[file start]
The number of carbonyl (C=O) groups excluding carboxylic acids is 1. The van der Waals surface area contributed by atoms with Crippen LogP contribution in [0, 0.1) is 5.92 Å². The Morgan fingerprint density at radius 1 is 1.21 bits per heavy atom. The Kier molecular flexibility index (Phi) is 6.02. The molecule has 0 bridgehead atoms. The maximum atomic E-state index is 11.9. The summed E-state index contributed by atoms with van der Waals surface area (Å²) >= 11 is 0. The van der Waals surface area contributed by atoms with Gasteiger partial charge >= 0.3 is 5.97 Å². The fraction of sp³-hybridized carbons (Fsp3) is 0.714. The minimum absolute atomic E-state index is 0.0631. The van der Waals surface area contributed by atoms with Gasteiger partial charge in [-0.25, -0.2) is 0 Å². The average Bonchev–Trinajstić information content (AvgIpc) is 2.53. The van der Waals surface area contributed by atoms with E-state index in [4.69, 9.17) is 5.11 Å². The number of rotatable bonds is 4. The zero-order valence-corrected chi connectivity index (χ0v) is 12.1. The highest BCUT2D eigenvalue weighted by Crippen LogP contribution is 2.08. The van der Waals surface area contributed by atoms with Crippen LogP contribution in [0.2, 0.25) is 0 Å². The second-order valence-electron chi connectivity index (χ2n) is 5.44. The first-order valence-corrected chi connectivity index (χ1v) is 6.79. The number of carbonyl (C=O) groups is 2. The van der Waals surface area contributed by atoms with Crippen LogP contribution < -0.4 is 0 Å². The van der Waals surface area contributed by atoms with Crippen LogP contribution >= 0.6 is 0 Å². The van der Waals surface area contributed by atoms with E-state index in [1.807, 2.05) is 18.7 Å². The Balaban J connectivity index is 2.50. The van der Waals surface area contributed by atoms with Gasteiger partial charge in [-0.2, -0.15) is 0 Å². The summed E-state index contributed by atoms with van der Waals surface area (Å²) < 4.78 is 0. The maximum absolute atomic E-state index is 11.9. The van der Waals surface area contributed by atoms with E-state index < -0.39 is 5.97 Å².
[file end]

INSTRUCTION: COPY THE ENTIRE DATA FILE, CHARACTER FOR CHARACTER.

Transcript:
The number of carbonyl (C=O) groups excluding carboxylic acids is 1. The van der Waals surface area contributed by atoms with Crippen LogP contribution in [0, 0.1) is 5.92 Å². The Morgan fingerprint density at radius 1 is 1.21 bits per heavy atom. The Kier molecular flexibility index (Phi) is 6.02. The molecule has 0 bridgehead atoms. The maximum atomic E-state index is 11.9. The summed E-state index contributed by atoms with van der Waals surface area (Å²) >= 11 is 0. The van der Waals surface area contributed by atoms with Gasteiger partial charge >= 0.3 is 5.97 Å². The fraction of sp³-hybridized carbons (Fsp3) is 0.714. The minimum absolute atomic E-state index is 0.0631. The van der Waals surface area contributed by atoms with Gasteiger partial charge in [-0.25, -0.2) is 0 Å². The average Bonchev–Trinajstić information content (AvgIpc) is 2.53. The van der Waals surface area contributed by atoms with E-state index in [4.69, 9.17) is 5.11 Å². The number of rotatable bonds is 4. The zero-order valence-corrected chi connectivity index (χ0v) is 12.1. The highest BCUT2D eigenvalue weighted by Crippen LogP contribution is 2.08. The van der Waals surface area contributed by atoms with Crippen LogP contribution in [0.2, 0.25) is 0 Å². The second-order valence-electron chi connectivity index (χ2n) is 5.44. The first-order valence-corrected chi connectivity index (χ1v) is 6.79. The number of carbonyl (C=O) groups is 2. The van der Waals surface area contributed by atoms with Crippen LogP contribution < -0.4 is 0 Å². The van der Waals surface area contributed by atoms with Crippen LogP contribution >= 0.6 is 0 Å². The van der Waals surface area contributed by atoms with E-state index in [1.807, 2.05) is 18.7 Å². The Balaban J connectivity index is 2.50. The van der Waals surface area contributed by atoms with Gasteiger partial charge in [-0.2, -0.15) is 0 Å². The summed E-state index contributed by atoms with van der Waals surface area (Å²) < 4.78 is 0. The maximum absolute atomic E-state index is 11.9. The van der Waals surface area contributed by atoms with E-state index < -0.39 is 5.97 Å².